RBI can sell upto $30 bn to support rupee; may opt for NRI bond
In order to arrest rupee depreciation, Reserve Bank has a capacity to sell up to USD 30 billion from the forex reserves and may go for a NRI bond issue to mop-up up to USD 20 billion, foreign brokerage Bank of America Merill Lynch said Monday.
Mumbai: In order to arrest rupee depreciation, Reserve Bank has a capacity to sell up to USD 30 billion from the forex reserves and may go for a NRI bond issue to mop-up up to USD 20 billion, foreign brokerage Bank of America Merill Lynch said Monday.
"We expect the RBI to eventually mobilise USD 20 billion via NRI bonds, a la 1998 Resurgent India Bonds and 2001 India Millennium Deposits, as the sell-off of emerging market debt should constrain the ability of FII debt limit hikes to raise forex reserves," it said, adding that the central bank can sell upto USD 30 billion to support the rupee.
The BofAML report said that five year money can be raised by issuing the 7 to 9 percent coupon bonds to stabilise markets, just as it was done in 1998 and 2001.
The country's banks had raised USD 4.8 billion and USD 5.5 billion from the bonds targeted at the diaspora during the economic crisis years in 1998 and 2001, respectively.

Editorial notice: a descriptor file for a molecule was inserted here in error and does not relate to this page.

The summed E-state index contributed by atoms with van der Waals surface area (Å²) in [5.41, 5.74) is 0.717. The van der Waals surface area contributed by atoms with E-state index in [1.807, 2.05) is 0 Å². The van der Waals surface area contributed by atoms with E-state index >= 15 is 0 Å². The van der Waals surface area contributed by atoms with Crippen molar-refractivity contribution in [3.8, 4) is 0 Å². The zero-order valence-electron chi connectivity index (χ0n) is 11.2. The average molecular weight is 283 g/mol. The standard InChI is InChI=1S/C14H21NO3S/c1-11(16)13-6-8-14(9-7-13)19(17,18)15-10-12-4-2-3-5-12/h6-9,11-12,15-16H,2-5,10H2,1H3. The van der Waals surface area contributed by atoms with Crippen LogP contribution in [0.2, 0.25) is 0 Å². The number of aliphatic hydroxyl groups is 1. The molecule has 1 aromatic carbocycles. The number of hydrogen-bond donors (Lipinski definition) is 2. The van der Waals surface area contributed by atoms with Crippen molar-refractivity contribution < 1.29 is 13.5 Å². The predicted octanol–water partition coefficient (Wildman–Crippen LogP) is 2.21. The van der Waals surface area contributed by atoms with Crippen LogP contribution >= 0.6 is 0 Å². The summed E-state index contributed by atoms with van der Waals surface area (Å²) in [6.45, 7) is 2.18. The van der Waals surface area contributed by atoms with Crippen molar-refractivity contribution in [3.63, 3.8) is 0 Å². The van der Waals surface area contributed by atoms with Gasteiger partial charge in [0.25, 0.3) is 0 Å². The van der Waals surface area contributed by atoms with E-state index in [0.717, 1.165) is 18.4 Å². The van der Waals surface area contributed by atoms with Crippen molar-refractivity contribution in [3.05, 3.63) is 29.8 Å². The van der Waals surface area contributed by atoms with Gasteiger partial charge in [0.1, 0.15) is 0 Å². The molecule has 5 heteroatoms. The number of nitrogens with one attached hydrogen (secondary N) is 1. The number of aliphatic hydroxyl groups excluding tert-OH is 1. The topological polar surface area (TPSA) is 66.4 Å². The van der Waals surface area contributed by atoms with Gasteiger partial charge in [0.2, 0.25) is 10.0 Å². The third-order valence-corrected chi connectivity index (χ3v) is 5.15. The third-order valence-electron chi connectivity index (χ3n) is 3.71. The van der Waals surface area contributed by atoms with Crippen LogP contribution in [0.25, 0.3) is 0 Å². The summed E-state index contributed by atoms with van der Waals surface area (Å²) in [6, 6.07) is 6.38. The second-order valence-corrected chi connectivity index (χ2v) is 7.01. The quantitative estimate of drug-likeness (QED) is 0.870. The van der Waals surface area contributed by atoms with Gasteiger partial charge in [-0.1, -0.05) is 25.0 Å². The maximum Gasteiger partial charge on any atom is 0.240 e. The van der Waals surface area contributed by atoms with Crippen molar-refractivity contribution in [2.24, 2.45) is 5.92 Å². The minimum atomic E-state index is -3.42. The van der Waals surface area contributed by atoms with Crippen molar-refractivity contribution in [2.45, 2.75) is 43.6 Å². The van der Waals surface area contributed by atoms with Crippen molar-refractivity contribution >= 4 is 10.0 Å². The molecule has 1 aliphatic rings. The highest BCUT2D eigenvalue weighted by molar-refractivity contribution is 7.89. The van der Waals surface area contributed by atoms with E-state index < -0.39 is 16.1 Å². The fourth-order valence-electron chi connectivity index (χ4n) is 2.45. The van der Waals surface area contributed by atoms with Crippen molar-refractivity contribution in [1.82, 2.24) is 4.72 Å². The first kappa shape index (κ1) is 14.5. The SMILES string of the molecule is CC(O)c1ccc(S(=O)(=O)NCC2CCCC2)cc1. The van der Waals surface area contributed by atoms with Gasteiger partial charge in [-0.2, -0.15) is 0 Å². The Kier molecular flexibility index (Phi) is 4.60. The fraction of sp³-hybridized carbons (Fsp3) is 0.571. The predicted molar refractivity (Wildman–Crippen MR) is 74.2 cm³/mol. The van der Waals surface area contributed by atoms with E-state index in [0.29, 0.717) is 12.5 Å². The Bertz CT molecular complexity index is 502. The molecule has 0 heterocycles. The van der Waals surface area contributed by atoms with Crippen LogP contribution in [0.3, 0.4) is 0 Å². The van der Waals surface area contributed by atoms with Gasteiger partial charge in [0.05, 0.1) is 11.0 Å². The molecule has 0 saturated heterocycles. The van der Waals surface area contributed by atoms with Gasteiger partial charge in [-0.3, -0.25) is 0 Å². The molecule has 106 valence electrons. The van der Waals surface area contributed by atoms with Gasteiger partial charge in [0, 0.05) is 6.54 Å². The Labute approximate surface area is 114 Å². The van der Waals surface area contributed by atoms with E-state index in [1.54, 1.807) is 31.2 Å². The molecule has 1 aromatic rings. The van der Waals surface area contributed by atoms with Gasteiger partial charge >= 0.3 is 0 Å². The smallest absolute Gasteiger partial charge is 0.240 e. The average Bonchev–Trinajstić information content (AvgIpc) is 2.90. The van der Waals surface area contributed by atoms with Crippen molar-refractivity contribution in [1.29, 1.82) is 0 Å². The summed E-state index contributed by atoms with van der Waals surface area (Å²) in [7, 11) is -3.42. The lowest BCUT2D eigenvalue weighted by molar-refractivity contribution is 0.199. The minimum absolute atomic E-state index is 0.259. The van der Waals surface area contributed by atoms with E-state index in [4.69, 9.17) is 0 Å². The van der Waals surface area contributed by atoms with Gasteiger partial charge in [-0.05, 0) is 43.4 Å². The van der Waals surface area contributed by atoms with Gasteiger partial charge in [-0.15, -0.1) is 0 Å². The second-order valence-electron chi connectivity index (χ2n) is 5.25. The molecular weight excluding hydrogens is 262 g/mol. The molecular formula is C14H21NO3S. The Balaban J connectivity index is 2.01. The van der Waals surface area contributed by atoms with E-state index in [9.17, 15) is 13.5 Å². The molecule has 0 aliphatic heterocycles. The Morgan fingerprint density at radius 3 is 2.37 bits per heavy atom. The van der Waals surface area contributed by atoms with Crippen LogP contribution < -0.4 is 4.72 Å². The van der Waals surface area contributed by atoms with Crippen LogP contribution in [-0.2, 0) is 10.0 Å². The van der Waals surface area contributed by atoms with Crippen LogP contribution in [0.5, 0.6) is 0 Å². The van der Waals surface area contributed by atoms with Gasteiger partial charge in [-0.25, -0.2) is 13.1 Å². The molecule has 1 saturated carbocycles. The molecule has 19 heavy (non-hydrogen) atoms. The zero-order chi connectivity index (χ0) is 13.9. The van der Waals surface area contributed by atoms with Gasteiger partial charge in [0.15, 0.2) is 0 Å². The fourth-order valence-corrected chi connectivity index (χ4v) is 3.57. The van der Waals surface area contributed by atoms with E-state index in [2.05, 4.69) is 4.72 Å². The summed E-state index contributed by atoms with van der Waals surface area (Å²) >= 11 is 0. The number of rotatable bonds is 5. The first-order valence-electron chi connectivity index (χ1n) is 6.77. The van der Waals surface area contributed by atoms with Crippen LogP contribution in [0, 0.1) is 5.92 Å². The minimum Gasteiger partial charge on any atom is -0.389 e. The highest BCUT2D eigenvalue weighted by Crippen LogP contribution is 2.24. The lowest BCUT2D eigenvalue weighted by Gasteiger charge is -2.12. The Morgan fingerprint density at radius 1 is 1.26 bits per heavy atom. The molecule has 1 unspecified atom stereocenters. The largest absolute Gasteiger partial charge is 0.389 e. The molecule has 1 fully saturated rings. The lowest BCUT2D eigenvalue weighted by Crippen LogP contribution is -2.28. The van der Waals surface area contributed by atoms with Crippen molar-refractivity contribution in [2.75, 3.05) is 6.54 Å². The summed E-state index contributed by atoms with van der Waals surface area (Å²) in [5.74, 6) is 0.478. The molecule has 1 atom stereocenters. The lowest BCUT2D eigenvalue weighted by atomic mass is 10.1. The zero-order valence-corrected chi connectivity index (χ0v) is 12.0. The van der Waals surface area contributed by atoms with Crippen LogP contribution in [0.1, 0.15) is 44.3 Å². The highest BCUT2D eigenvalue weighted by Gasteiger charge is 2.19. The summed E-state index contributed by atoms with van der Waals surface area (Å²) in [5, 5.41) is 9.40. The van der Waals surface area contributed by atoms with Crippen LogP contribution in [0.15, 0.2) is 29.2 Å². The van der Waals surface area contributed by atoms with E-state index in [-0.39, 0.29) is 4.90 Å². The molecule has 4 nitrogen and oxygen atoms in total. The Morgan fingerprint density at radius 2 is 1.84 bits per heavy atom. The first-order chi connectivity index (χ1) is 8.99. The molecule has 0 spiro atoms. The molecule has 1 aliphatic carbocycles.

BofAML said it expects RBI to defend the Rs 60 to a dollar level. The rupee opened 40 paise down against the dollar today and was trading at Rs 59.74 to the dollar at 1437 hrs.
Every round of volatility in the rupee (the current one has been on for over three weeks now) causes a dent of up to USD 15 billion to the forex reserves, and considering where the reserves stand right now, RBI can sell up to USD 30 billion, the report said.
The selling will get the country's import cover down to six months from the current seven months, the BofAML said.
Its strategists expect the rupee to peak at Rs 59 to a dollar, according to the report.
RBI will start buying rupee once markets stabilise and the inflows from Unilver buy back, which would be in the region between USD 3 billion and USD 5 billion, happen, it said.
Raising the rates is not the answer to arrest the fall in rupee, it said, noting that the differential between the USD Federal Reserve's lending rate and the RBI's is already at a peak of 7 percent.